‘Tough cookie’ Laura’s brave bat­tle after shock can­cer dis­cov­ery


Manchester Evening News - - NEWS - By SI­MON SMITH news­[email protected] @MENnews­desk

THE fam­ily of a high-fly­ing stu­dent say they are dev­as­tated after what she thought was ‘fresher’s flu’ turned out to be at least six in­cur­able brain tu­mours.

Laura Nuttall was just weeks into her course when she started to suf­fer from headaches and nau­sea.

Laura, 19, put her symp­toms down to flu - but an eye test for the Royal Navy re­serves re­vealed un­ex­plained swelling in her op­tic nerve.

It led to her be­ing di­ag­nosed with glioblas­toma, which is the most ag­gres­sive brain can­cer in adults.

Laura has had chemo­ther­apy and ra­dio­ther­apy at The Christie Hospi­tal in Manch­ester and is set to em­bark on a six-month course of in­ten­sive chemo­ther­apy.

But her dev­as­tated fam­ily say they ac­cept that her “re­main­ing life will be very short.”

Fol­low­ing the heart­break­ing news, her mum Nicola, 48, is do­ing all she can to help Laura achieve her ‘bucket list.’

This in­cluded a trip to Liver­pool last month to see Sir Paul Mc­Cart­ney per­form in con­cert.

In De­cem­ber, for her 19th birth­day, Laura was a guest at Ever­ton Foot­ball Club, where she was able to meet the play­ers such as goal­keeper Jordan Pick­ford.

Nicola said: “Laura had her whole life ahead of her. Now she is hav­ing to cope with the fact that her re­main­ing life will be very short.

“As a fam­ily, we are be­yond dev­as­tated. We are try­ing to re­main pos­i­tive and look­ing into lots of al­ter­na­tive treat­ments and ther­a­pies - any­thing that will buy her a bit more time.

“Be­fore Laura’s di­ag­no­sis, none of us knew any­thing about brain tu­mours or how lit­tle is spent on re­search into this dis­ease com­pared with many other can­cers. “Now we know that when you’re di­ag­nosed with glioblas­toma, you’re told you’re go­ing to die. “There’s no ef­fec­tive treat­ment, as there can be with breast can­cer or prostate can­cer. It’s a death sen­tence.”

Laura, from Pen­dle, Lan­cashire, who achieved straight As in her A-levels, was start­ing a de­gree in in­ter­na­tional re­la­tions at King’s Uni­ver­sity in London when she started hav­ing headaches.

She was re­ferred to Moor­fields Eye Hospi­tal in London where she was ad­vised to re­turn for more tests.

The next day she was ex­tremely un­well so Laura asked her mum for help.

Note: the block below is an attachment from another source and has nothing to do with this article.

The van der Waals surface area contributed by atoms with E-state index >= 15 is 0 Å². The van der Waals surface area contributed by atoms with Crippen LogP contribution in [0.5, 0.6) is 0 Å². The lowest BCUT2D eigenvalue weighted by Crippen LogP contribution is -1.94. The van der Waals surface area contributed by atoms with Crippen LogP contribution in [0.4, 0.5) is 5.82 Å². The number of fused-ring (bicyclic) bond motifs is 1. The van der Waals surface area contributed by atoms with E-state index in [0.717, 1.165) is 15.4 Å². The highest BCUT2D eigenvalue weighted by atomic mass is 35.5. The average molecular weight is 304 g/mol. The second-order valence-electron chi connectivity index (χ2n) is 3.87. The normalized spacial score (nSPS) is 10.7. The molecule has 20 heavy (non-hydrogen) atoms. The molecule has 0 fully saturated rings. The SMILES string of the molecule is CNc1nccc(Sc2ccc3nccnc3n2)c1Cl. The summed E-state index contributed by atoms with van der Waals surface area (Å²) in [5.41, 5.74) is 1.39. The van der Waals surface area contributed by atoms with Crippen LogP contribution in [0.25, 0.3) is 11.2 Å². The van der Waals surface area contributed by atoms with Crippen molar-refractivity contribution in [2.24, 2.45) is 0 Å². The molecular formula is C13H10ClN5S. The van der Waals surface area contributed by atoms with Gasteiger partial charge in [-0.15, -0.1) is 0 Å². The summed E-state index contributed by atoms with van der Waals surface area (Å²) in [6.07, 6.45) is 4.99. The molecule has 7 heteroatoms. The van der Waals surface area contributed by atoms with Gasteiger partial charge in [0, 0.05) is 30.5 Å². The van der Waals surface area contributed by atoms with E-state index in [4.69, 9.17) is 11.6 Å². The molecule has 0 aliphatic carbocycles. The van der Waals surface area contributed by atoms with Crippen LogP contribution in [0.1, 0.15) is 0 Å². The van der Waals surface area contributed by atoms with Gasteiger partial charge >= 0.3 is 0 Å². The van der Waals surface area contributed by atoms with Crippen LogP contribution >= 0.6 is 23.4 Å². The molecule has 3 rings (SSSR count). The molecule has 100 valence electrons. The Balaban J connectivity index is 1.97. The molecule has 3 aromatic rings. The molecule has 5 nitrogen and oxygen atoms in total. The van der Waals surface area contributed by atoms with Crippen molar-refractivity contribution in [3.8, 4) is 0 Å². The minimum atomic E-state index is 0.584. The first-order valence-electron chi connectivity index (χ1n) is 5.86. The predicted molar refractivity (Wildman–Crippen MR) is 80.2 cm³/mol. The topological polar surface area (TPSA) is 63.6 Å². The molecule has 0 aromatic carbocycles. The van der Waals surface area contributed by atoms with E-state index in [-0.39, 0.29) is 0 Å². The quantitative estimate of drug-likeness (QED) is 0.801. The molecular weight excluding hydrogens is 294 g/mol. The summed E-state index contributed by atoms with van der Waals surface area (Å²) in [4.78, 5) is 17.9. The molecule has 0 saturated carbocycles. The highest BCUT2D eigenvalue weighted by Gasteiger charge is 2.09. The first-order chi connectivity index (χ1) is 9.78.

Nicola and her younger daugh­ter Grace, 17, trav­elled to London and took Laura straight to A&E.

It was at Homer­ton Hospi­tal in Hack­ney that Laura had a CT scan which re­vealed the heart­break­ing news – she had two brain tu­mours.

The next day after a more de­tailed MRI scan of Laura’s brain, it was iden­ti­fied that she had sev­eral more.

Laura had an op­er­a­tion in Novem­ber at Sal­ford Royal Hospi­tal to re­move the largest and most deadly growth.

It was then that she was told she had glioblas­toma, which is the most ag­gres­sive brain can­cer in adults. Nicola Nuttall, Laura’s mum

Her fam­ily are speak­ing out about Laura’s di­ag­no­sis through The Brain Tu­mour Char­ity to raise aware­ness of brain tu­mours.

This kills more young adults and chil­dren in the UK than any other type of can­cer.

Nicola de­scribed Laura – who spent the sum­mer work­ing in the US as an in­tern for the Gov­er­nor of Illi­nois, ran her first marathon last May and re­cently passed her ad­vanced driv­ing test with fly­ing colours – as ‘amaz­ingly de­ter­mined.’

She said: “The doc­tors didn’t think she’d be able to speak after her surgery but she proved them wrong. She’s a tough cookie.”

Less than three weeks after her surgery in Novem­ber, Laura de­fied the sick­ness and fa­tigue caused by her ra­dio­ther­apy and chemo­ther­apy treat­ment to travel with her fam­ily to St James’ Palace in London to re­ceive her gold Duke of Ed­in­burgh Award.

And shortly be­fore Christ­mas, Laura was awarded the A-Level pol­i­tics and gov­ern­ment prize at an emo­tional cer­e­mony at her for­mer school, Skip­ton Girls High.

Nicola plans to run the London Marathon in April to raise money for The Brain Tu­mour Char­ity fol­low­ing the sup­port she and her fam­ily have re­ceived.

Sarah Lind­sell, chief ex­ec­u­tive of The Brain Tu­mour Char­ity, said: “Laura and her fam­ily have had their world shat­tered in the cru­ellest way.

“We are pro­foundly grate­ful to them for their courage in speak­ing about their ex­pe­ri­ence at such a trau­matic time.

“No-one di­ag­nosed with a brain tu­mour at any age should have to live with­out hope of a cure.”

Laura with her A-Level gov­ern­ment and pol­i­tics cer­tifi­cate

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